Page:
Safety at Home: 10 Common Construction Hazards to Look Out for

Safety at Home: 10 Common Construction Hazards to Look Out for

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Before attempting to modernize your old home, you need to assess the risks involved in your desired upgrades. Renovation-related hazards can be reduced with the correct information, equipment, and procedures. Keep an eye out for these dangers as you work on your home renovation projects and repairs.


1. Power tools and other portable equipment.


Photo courtesy: Pexels

We became more creative through various DIYs in our homes over the last year as a result of the COVID-19 restrictions. Many of us use power tools to make work easier from flower stands to tables to bedroom renovations, but they can be dangerous if not used properly. Most nail guns, for example, have an automatic firing mechanism that activates when they come into contact with surfaces or objects, which can result in serious injuries or even death.


2. Risk of falls, slips, and trips.

Working in our own homes can be cramped, and the area where we can move freely may be limited. Materials used while working can be misplaced, causing obstacles, and tools and cords lying around can cause trips and slips. We also frequently work on our own to repair minor house problems such as roof leaks. Working in high places restricts our accessibility and mobility and, when combined with human error, can result in fatal injuries due to falls from high places.


3. Handling electricity.

Replacing old wiring and switches and repairing electrical outlets may appear simple, but it should only be performed by qualified electricians. This is due to the numerous dangers associated with electrical contact, and even professionals are concerned about the possibility of injuries such as electrical shock, burns, fire, or even death.


4. Paint fumes.


Most of us enjoy changing the color of our homes to change not only the mood but also the overall appearance, but an interior painting project comes with its own set of health risks. Most paints contain toluene, formaldehyde, and acetone, which can cause eye and nose irritation, headaches, and dizziness, leading to falls and injuries, as well as damage to the liver, kidneys, and neurological system. This is why, after painting a room, it is critical to ventilate it for at least 72 hours or to wait a few days to ensure that the paint is no longer emitting fumes before using the space and putting furniture in place.


5. Working with hazardous materials.


Because corrosive materials attack and chemically degrade the body, repeated handling and use of hazardous materials and toxic substances such as adhesives, paints, solvents, and other corrosive materials can result in respiratory conditions such as asthma, silicosis, COPD, and asbestosis, while direct exposure to corrosive materials can result in blindness and mouth problems as well as lung injury, burns, and other injuries.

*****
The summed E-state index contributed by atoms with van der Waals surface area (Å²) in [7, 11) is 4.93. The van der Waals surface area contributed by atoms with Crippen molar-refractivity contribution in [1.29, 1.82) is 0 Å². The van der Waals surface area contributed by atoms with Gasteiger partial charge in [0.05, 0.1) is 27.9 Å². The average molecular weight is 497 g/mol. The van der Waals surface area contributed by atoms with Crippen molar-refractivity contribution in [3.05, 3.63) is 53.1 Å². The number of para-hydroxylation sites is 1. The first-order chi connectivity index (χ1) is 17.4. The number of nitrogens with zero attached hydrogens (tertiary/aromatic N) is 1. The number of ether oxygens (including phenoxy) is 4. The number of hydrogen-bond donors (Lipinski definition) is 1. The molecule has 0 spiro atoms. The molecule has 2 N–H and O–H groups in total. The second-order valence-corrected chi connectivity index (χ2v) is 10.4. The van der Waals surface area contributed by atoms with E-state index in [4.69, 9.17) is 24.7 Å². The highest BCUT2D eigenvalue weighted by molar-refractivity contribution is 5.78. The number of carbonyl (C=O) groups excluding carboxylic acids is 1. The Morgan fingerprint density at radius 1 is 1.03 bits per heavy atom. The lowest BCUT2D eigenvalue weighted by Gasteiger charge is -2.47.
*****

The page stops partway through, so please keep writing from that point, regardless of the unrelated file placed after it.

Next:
6. Improper manual handling.

Lifting, tugging, pushing, hauling, and lowering construction materials and equipment are examples of manual handling operations. Arm, leg, back, and joint injuries, as well as musculoskeletal disorders (MDS), can be caused by strenuous physical labor, uncomfortable postures, and repetitive movements (MDS). To avoid this, proper posture and physical constraints should be followed while analyzing the weight of the load to be carried, the distance to be covered, and the body’s stability while carrying the burden.


7. Collapse of structures and falling debris.

Whether renovating a room or the entire house, there is a risk of structural collapse, particularly if the project involves demolishing parts of the structure to make way for a new one. Adding a room, changing the layout of the house by demolishing and rebuilding it, or even correcting structural flaws without consulting a certified specialist may place the structure under undue stress and cause it to collapse. Painting, tiling, and plastering can be done without the assistance of a structural engineer, but any changes to the design or construction should be avoided because they can jeopardize the stability of the house.


8. Repetitive noise.

Using power tools or simple but repetitive building motions such as hammering can result in loud and excessive noise, which can lead to long-term hearing disorders such as deafness. It can also be a source of distraction for those working in the area, leading to injuries or even death due to a lack of concentration when operating specific equipment.


9. Toxic airborne particles.

Asbestos, a group of six different types of silicate materials, is a common component in a wide range of products due to its heat and chemical resistance, fireproofing, and strength. Working with bricks, cement, wood, stones, and plaster can generate a large amount of dust particles that are almost imperceptible. Depending on the length of exposure, these small particles can cause short- or long-term damage, including asbestosis, asthma, and even cancer, when inhaled.


10. Heavy machinery.


If you are renovating a large area of your home, such as building a swimming pool, earthmoving equipment such as backhoes or excavators will be required, which can pose risks such as equipment roll-over and debris falling into the equipment, causing it to malfunction. Heavy machinery should only be operated by professionals or those who have received training in this area. To reduce risks, avoid getting too close to moving machinery, stay aware of your surroundings, and wear personal protective equipment such as high-visibility jackets.


Have you taken notes of these?

All photos are from Freepik





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